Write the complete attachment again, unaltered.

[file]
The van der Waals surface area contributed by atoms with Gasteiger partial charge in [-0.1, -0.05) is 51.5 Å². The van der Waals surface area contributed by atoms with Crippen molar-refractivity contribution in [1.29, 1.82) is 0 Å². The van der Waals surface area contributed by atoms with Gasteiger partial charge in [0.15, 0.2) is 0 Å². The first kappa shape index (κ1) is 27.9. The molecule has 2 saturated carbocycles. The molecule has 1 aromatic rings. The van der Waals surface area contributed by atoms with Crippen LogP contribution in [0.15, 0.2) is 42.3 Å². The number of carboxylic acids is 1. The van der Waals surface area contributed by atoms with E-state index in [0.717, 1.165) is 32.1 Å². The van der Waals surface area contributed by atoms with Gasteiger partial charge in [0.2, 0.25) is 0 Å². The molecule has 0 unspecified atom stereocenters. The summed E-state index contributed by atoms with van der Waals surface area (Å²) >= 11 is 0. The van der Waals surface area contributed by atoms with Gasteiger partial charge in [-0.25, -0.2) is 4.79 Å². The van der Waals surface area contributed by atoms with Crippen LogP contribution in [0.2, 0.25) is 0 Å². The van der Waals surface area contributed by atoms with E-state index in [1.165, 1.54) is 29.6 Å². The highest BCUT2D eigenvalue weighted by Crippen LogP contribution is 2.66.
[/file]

The van der Waals surface area contributed by atoms with Gasteiger partial charge in [-0.1, -0.05) is 51.5 Å². The van der Waals surface area contributed by atoms with Crippen molar-refractivity contribution in [1.29, 1.82) is 0 Å². The van der Waals surface area contributed by atoms with Gasteiger partial charge in [0.15, 0.2) is 0 Å². The first kappa shape index (κ1) is 27.9. The molecule has 2 saturated carbocycles. The molecule has 1 aromatic rings. The van der Waals surface area contributed by atoms with Crippen LogP contribution in [0.15, 0.2) is 42.3 Å². The number of carboxylic acids is 1. The van der Waals surface area contributed by atoms with E-state index in [0.717, 1.165) is 32.1 Å². The van der Waals surface area contributed by atoms with Gasteiger partial charge in [0.2, 0.25) is 0 Å². The molecule has 0 unspecified atom stereocenters. The summed E-state index contributed by atoms with van der Waals surface area (Å²) >= 11 is 0. The van der Waals surface area contributed by atoms with Gasteiger partial charge in [-0.25, -0.2) is 4.79 Å². The van der Waals surface area contributed by atoms with Crippen LogP contribution in [0.2, 0.25) is 0 Å². The van der Waals surface area contributed by atoms with E-state index in [1.165, 1.54) is 29.6 Å². The highest BCUT2D eigenvalue weighted by Crippen LogP contribution is 2.66.